In 2009 an unfinished copy of the latest in the X-Men movie series hit the Internet. The controversy was unprecedented and as expected the leak has since been thoroughly milked by Hollywood, who even referencing it in a failed case against a BitTorrent tracker. As the claimed original uploader now officially pleads guilty, he faces seeing out 2011 in jail. But after months of FBI investigations, unsurprisingly, no one else faces any charges.
By now the beginning of the Wolverine leak story is a well-worn tale. In April 2009 an unfinished ‘workprint’ copy of the movie appeared online and spread like wild fire, a month before it was due its official release.
Not surprisingly, Fox – the studio behind the production – went ballistic. The villain behind this crime would be made to pay dearly, they vowed.
Eventually the accusatory fingers began pointing at Gilberto Sanchez, a glass installer and musician from The Bronx. The now 48-year-old said he bought the movie for $5 from a Korean in the street. For the hell of it and against the advice of his friends, he then uploaded it to MegaUpload. A couple of weeks later the FBI turned up and by December 2009 Sanchez was under arrest.
So here we are, exactly 2 years to the day that Sanchez made his somewhat fateful ‘mega upload’ to MegaUpload (the FBI say he also posted two links to the file on public sites), and as expected he has kept his word by pleading guilty.
According to the FBI, Sanchez has admitted to “one count of uploading a copyrighted work being prepared for commercial distribution.” This felony charge carries a statutory maximum penalty of three years in federal prison. It could also be accompanied by “a $250,000 fine or twice the gross gain or gross loss attributable to the offense, whichever is greater.”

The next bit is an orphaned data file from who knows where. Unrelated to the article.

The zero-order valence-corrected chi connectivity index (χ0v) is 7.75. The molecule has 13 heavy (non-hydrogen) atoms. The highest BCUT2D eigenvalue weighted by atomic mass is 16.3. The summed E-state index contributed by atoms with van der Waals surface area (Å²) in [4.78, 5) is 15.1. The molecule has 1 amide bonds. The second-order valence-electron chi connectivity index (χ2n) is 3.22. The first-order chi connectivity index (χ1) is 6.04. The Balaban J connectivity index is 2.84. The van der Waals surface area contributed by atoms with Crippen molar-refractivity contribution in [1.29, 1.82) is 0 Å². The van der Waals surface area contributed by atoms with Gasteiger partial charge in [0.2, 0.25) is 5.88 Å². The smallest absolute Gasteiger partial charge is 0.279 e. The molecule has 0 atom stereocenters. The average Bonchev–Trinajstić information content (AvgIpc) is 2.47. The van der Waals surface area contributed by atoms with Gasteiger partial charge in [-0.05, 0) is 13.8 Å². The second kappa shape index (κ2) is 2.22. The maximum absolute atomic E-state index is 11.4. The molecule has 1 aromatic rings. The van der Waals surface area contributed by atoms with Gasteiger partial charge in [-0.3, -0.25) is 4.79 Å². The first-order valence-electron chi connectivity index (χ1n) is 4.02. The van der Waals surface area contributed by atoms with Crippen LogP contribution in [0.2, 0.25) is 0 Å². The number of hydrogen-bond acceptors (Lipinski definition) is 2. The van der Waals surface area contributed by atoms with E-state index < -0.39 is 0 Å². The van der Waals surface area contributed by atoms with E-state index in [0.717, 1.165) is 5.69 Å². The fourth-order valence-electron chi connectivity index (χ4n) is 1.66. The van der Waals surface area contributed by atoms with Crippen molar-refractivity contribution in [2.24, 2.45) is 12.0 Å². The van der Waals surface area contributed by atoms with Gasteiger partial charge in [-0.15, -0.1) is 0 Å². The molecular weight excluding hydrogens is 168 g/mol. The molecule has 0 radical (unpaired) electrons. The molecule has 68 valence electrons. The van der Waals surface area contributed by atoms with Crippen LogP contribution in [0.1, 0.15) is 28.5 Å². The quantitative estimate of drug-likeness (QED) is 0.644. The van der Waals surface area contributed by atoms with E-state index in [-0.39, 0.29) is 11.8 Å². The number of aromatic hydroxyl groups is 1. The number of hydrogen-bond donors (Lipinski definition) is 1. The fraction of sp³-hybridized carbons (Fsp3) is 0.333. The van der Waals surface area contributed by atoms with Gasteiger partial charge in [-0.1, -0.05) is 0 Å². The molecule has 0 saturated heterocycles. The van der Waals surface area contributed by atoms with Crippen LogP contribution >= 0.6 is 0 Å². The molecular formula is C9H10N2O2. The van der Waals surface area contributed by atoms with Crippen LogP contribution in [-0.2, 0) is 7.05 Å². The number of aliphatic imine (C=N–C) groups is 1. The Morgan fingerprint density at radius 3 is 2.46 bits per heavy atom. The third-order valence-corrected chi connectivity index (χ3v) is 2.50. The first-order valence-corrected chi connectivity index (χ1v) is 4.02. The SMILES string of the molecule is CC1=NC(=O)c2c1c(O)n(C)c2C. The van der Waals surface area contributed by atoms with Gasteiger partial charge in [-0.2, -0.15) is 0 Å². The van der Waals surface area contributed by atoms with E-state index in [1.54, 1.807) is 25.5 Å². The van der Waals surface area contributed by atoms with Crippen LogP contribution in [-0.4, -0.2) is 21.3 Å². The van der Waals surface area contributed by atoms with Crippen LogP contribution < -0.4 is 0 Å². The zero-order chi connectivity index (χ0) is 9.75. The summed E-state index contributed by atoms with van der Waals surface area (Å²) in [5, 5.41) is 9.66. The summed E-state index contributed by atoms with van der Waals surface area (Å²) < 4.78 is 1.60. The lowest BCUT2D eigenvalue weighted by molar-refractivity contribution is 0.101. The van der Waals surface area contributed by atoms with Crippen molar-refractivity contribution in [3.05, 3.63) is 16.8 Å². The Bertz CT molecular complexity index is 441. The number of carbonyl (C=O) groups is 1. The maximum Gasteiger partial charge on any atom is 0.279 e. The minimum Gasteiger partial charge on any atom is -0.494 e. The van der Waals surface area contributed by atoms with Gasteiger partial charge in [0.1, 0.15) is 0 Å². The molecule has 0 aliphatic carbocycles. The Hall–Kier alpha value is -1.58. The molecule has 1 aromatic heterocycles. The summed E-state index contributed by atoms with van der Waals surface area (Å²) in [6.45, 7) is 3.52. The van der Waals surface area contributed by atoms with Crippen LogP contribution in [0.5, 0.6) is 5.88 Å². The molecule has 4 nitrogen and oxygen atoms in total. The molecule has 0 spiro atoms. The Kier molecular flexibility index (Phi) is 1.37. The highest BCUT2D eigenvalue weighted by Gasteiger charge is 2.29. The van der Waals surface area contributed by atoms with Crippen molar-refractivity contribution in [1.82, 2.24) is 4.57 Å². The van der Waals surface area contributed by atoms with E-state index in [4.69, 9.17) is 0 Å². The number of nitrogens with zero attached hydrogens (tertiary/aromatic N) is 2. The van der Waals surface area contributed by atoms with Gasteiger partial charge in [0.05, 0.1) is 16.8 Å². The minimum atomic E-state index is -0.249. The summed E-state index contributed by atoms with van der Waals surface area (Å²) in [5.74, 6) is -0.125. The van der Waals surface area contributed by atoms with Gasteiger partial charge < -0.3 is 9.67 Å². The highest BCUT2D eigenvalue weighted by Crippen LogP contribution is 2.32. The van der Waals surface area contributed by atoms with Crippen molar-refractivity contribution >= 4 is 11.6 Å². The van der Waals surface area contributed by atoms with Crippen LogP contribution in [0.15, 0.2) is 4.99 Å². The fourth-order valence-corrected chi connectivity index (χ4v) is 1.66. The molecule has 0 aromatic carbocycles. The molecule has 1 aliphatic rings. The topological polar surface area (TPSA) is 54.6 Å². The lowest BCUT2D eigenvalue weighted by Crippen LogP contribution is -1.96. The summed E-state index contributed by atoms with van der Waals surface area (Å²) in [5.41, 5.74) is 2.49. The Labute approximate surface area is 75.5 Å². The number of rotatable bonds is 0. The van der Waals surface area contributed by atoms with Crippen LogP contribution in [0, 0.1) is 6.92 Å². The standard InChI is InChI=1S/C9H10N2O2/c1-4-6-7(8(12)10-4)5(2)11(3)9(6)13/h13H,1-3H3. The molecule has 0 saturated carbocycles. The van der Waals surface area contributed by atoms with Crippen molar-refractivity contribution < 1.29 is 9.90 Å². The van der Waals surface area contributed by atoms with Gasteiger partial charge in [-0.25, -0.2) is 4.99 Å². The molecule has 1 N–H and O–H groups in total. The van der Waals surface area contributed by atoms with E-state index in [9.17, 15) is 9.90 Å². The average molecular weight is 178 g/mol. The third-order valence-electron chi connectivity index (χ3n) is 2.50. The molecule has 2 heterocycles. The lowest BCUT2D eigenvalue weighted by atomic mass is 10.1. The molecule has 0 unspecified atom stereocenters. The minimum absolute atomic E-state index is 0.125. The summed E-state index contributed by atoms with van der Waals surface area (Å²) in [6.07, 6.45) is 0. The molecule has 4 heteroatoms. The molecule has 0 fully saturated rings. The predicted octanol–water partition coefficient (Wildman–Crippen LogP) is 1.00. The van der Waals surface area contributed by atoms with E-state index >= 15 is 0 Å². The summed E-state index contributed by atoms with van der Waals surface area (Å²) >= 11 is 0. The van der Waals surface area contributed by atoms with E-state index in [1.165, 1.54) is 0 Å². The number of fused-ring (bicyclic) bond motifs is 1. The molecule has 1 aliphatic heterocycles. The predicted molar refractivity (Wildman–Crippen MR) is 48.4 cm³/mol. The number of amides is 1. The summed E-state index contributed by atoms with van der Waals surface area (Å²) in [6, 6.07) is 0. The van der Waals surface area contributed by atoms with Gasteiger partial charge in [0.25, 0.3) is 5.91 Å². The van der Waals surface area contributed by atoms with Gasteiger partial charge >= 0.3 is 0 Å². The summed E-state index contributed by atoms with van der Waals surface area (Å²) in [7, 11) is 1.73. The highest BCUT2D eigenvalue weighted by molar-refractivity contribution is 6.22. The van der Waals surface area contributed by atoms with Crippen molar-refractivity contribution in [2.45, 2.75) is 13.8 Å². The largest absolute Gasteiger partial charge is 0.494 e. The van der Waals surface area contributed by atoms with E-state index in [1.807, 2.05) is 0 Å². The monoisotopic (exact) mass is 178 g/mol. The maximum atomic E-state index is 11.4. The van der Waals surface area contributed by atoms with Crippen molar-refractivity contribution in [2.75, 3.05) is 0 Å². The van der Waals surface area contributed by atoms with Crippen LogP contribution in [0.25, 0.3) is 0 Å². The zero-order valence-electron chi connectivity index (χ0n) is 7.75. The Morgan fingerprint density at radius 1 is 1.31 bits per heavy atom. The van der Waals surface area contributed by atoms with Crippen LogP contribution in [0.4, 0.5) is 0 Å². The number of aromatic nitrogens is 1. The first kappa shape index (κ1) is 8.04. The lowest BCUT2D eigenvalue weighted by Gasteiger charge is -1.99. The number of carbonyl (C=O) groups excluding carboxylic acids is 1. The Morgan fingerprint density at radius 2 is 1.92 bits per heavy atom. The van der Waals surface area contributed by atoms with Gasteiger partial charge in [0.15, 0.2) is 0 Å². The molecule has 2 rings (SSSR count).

But while it took the FBI a matter of hours to arrest the people who uploaded a workprint of Star Wars Episode III after it was leaked in 2005, it took two weeks to track down Sanchez and a whole 8 months to arrest him. What the FBI were doing in that two-thirds of a year is anyone’s guess, but one might presume that given 20th Century Fox’s vow to prosecute to the fullest extent of the law “the source of the initial leak and any subsequent postings” that might provide a clue.
Yet Sanchez is the only person to be facing charges and he falls into neither category.
The post-production studio from where the workprint copy leaked would have been incredibly easy for the FBI to identify – even more so than Sanchez himself – yet they have never even been mentioned. Indeed, someone there must’ve been directly responsible for leaking the movie out (in Fox’s terminology “the source of the initial leak”) but there have been no arrests.
Unsurprisingly, though, the studios didn’t miss the opportunity to try and punish those allegedly making “subsequent postings” of Wolverine. The administrators of FileSoup were charged with conspiracy to infringe copyright on the movie but were recently acquitted.
It now seems almost inevitable that Sanchez will go to jail following his sentencing by United States District Judge Margaret M. Morrow on September 19th this year. However, the movie industry source of the initial leak can sit comfortably, safe in the knowledge that his or her paymasters rarely seek to punish their own.
They have a certain image to maintain.